Labour, wages and minimum wage compliance in the Breërivier valley six months after the introduction of minimum wages

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Centre for Social Science Research

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University of Cape Town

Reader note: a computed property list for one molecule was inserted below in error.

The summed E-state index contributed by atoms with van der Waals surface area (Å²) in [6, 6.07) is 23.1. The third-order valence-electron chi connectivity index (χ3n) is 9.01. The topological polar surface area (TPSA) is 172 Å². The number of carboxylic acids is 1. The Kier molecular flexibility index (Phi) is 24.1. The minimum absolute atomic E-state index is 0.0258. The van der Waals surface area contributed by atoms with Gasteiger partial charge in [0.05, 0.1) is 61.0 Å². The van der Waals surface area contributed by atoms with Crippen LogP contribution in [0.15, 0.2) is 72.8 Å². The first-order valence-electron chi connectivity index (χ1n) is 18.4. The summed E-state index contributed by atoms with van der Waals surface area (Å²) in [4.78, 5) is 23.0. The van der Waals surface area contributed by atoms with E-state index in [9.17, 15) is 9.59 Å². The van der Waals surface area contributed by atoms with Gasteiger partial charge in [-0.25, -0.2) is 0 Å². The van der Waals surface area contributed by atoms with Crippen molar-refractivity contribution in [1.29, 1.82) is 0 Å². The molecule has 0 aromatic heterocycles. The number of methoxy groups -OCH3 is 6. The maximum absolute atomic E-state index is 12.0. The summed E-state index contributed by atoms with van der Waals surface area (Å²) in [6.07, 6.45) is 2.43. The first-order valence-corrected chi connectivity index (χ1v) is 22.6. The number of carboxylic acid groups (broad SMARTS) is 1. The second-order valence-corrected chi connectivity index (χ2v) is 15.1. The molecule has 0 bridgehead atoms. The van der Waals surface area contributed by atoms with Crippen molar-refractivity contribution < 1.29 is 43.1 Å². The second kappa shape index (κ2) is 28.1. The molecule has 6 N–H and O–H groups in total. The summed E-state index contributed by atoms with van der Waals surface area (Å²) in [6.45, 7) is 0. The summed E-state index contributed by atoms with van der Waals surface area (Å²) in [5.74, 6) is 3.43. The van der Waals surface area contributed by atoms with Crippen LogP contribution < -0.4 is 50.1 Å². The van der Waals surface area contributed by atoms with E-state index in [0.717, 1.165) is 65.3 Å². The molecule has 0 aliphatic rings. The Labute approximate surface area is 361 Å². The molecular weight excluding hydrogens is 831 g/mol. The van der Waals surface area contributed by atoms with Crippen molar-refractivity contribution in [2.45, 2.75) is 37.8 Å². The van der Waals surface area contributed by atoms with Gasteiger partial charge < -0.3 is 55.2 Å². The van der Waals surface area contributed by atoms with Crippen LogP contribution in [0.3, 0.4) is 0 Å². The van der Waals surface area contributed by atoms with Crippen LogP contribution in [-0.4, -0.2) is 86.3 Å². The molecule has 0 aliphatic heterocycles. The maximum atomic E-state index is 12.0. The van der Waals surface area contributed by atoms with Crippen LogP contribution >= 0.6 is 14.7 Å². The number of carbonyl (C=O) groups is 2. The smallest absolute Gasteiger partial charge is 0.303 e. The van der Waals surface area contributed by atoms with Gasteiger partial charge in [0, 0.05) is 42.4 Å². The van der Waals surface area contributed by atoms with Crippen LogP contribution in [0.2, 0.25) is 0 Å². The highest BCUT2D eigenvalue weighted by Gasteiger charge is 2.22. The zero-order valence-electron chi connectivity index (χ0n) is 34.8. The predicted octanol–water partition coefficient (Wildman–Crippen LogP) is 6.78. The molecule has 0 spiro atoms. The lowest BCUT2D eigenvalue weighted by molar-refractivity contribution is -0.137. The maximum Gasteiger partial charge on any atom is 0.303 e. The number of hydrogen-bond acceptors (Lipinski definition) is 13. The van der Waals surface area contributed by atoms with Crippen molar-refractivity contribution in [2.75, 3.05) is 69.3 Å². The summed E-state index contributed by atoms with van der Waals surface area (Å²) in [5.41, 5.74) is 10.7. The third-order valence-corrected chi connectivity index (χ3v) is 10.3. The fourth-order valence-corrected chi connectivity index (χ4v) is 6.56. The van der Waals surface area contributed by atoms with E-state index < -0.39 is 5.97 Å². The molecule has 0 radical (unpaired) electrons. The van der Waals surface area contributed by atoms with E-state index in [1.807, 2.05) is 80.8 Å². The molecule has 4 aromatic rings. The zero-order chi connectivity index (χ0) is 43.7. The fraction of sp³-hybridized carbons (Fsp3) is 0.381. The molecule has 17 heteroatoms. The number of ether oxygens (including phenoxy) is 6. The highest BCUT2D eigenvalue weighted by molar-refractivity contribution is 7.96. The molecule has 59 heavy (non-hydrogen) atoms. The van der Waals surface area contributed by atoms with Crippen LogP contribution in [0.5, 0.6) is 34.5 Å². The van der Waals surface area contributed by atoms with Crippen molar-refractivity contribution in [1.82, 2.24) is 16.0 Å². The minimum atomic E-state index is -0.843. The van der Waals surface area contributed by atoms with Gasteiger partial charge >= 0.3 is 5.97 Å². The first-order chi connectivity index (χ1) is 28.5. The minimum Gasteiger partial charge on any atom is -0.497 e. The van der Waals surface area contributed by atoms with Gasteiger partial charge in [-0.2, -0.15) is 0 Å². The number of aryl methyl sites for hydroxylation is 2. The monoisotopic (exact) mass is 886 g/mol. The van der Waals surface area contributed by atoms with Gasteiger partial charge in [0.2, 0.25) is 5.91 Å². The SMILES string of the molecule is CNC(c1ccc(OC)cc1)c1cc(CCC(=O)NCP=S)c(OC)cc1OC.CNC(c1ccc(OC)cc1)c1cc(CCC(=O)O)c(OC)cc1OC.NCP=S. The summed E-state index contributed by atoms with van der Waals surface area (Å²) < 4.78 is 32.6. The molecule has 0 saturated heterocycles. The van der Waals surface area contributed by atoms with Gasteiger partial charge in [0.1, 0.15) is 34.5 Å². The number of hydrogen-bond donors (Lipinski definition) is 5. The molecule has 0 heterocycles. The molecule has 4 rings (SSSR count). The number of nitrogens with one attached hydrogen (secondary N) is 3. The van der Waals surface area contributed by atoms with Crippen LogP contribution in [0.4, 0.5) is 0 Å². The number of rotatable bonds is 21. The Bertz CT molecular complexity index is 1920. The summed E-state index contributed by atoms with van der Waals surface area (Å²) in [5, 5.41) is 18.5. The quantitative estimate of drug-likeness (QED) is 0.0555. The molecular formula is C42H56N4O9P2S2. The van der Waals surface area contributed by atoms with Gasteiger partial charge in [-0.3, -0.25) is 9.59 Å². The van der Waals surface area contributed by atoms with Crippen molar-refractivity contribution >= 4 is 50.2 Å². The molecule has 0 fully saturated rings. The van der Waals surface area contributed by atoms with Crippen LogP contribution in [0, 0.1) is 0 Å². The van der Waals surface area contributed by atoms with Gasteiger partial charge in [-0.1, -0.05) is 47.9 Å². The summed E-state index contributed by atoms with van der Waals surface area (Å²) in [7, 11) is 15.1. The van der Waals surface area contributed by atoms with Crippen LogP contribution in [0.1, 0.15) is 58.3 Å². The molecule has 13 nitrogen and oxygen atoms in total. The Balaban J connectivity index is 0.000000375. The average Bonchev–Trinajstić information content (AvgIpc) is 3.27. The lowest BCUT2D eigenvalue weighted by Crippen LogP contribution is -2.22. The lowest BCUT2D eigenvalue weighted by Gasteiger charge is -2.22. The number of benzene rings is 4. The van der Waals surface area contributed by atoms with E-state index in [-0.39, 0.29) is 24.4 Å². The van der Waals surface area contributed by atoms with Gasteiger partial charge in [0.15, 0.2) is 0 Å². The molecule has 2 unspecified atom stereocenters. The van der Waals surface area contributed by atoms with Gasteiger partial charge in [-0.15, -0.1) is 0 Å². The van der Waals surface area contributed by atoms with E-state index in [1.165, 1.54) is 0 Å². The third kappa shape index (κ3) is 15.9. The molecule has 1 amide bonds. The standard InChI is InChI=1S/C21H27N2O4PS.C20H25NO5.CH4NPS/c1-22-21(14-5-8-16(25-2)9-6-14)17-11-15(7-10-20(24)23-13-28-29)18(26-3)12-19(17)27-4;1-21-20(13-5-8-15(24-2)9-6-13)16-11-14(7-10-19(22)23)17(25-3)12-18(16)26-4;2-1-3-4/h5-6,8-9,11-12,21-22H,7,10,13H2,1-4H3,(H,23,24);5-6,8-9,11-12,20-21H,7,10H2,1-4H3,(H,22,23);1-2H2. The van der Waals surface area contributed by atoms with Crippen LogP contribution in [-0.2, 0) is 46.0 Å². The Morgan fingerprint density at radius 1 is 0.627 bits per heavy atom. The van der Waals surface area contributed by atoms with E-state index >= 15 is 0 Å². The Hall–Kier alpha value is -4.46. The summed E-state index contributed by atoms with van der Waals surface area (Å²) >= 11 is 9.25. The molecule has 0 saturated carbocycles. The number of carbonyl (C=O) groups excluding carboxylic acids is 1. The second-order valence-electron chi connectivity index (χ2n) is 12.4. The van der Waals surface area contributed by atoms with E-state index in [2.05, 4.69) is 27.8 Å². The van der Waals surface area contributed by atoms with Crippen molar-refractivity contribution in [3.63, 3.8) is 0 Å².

In August 2003, six months after statutory minimum wages came into effect in South African agriculture, wine farmers in two Western Cape districts were surveyed to establish the initial employment impacts of the sectoral determination. The data suggest universal compliance with legal requirements for most labour classes. Specified wage rates required almost no wage increase in one district, and wage increases of between 16% and 25% in the other district, especially for workers at the bottom end of the wage scale. Price elasticity of demand for farm labour is estimated to be between –0.28 and –0.30. No evidence was found that tractors and labourers are substitutes in the production of wine grapes, but the data support a substitution hypothesis for labour and grape harvesting machines, although the relationship was not statistically significant. Job losses during the past year were limited to about 1% of permanent staff, and were in line with the estimated labour elasticity.